Tesla recently bought $1.5 billion in bitcoin, a move that sent the cryptocurrency’s price soaring. A Tesla regulatory filing on February 8 said the company would begin accepting bitcoin as payment “in the near future.” While Musk is betting big on bitcoin, customers may prefer to buy Tesla cars in dollars if they expect the price of bitcoin to keep rising.
The bitcoin payment process is described on Tesla’s website in a support FAQ and terms and conditions. “Bitcoin is the only cryptocurrency Tesla accepts,” the company said. Sending other cryptocurrencies to Tesla “will likely result in a loss of funds for you.”
Semiconductor supply chains have not been having a good year. Shifts in demand brought on by COVID-19 have slammed into a series of fab and factory fires, the effects of which have been cascading throughout the global economy. Now, the semiconductor industry is being threatened by Taiwan’s worst drought in 67 years.
Chip shortages have rippled through various industries in recent months. Automakers have cut back production, citing supply issues. Automotive shortages are somewhat of the industry’s own making—when the pandemic hit over a year ago, automakers cut production and chip orders. Meanwhile, demand for consumer electronics surged, snapping up excess fab capacity. When car and truck sales rebounded months later, semiconductor manufacturers had no slack to meet demand. Recently, even consumer electronics companies have been finding it hard to secure a steady supply of chips for their products.
Taiwan’s drought began when typhoons failed to make landfall last year. Today, drought conditions cover a significant portion of the densely populated western third of Taiwan, extending from Hsinchu south to Kaohsiung, an arcing span of more than 150 miles on an island that’s only about 240 miles long. Water levels in major reservoirs have been as low as 10 percent of their capacity, and they’re currently being stabilized by water piped in from Taipei, which has so far avoided the worst of the drought.
Think of everything you’ve posted online over the past year — photos, blog entries, comments on websites, and so on. Now consider how much of that content says something about you as an individual, from your habits to where you live to what you buy. The Internet is awash in personally identifiable information (PII), and we should never forget that this is a major cybersecurity liability for individuals and companies alike.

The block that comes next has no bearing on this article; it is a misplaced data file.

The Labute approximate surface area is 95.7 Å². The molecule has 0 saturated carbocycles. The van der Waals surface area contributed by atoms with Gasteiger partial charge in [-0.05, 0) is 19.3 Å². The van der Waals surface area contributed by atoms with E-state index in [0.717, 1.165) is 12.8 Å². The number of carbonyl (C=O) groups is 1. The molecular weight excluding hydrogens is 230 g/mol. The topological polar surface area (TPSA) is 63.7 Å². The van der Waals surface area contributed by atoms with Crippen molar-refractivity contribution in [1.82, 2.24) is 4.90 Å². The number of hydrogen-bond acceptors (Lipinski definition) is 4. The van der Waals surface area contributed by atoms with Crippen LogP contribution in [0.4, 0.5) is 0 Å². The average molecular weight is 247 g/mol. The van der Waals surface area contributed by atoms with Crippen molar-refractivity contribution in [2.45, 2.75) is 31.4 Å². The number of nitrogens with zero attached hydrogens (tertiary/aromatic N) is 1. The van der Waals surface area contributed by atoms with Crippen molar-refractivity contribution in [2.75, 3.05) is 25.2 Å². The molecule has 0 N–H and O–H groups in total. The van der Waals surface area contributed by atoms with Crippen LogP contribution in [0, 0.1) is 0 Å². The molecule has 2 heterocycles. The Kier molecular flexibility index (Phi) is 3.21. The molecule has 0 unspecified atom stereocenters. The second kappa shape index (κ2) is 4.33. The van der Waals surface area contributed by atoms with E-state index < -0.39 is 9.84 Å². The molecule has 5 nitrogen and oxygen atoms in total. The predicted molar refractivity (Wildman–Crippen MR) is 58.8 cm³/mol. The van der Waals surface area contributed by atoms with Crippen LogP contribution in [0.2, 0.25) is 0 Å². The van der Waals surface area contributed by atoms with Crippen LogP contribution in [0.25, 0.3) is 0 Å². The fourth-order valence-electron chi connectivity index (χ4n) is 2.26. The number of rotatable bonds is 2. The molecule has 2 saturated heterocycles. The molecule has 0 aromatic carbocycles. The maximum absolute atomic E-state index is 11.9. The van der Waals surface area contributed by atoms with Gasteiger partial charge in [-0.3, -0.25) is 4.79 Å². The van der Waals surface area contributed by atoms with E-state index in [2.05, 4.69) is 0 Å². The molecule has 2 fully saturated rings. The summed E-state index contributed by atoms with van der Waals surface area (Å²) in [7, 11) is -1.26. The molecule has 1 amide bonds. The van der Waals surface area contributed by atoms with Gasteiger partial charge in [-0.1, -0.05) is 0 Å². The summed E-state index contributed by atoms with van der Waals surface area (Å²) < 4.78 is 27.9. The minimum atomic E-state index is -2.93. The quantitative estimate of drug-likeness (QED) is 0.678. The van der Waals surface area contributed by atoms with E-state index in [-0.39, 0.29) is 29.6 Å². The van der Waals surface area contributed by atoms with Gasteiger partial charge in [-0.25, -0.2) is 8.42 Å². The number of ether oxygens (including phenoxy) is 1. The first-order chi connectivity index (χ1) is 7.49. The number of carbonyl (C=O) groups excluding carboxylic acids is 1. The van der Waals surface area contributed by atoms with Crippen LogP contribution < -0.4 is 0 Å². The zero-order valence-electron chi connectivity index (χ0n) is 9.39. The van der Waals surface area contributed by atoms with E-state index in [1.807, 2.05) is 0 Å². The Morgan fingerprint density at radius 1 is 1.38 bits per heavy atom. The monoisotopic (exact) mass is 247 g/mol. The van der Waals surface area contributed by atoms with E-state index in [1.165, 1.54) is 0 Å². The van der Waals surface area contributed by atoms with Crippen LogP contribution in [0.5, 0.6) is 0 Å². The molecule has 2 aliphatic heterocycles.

Some forms of PII can be used to infiltrate a victim’s accounts and networks directly, such as account numbers and passwords. However, even seemingly innocuous forms of PII can put employees and companies at risk — the more cybercriminals know, the easier it is for them to manipulate and defraud their victims. For example, if cybercriminals have access to employees’ email addresses, they can launch a password spraying attack in which they test a single password on every available account until they break into one.
PII security has to be a priority all the time — it’s not enough to make sure employees are using good password hygiene, avoiding malicious links and attachments in emails, and so on. They also have to be mindful of their digital behavior in other domains — which cloud services they’re using (and what security protocols those services have), whether they work on personal devices, and what other personal details they disclose.
Fairphone—the sustainable, modular smartphone company—is still shipping updates to the 5-year-old Fairphone 2. The company won’t win any awards for speed, but the phone—which launched in 2015 with Android 5—is now being updated to Android 9.0. The most interesting part of this news is a video from Fairphone detailing the update process the company went through, which offers more transparency than we normally get from a smartphone manufacturer. To hear Fairphone tell the story of Android updates, the biggest barrier to longer-term support is—surprise!—Qualcomm.
Fairphone wants consumers to keep their phones for longer, creating less e-waste and carbon emissions via modular replacement parts that are easily upgradeable and repairable. A big challenge for designing a long-lasting phone like this is software support. Even if Fairphone wanted to support a phone forever, Android software updates do not work that way, and major OS updates normally rely on a relay race of companies that all need to hand-off a build of Android before it reaches your phone.
We’ve gone over this before, but let’s do a quick recap of how Android makes it to your smartphone. First, Google releases builds of AOSP (the Android Open Source Project) to everyone. This doesn’t run on a phone yet, though. First, your SoC (System on a Chip) manufacturer (usually Qualcomm) has to get hold of it and customize Android for a particular SoC, adding drivers and other hardware support. Then, that build goes to your phone manufacturer (Fairphone, in this case) which adds support for the rest of the hardware—things like cameras, the display, and any other accessories—along with built-in apps and any custom Android skin work that the company wants to do.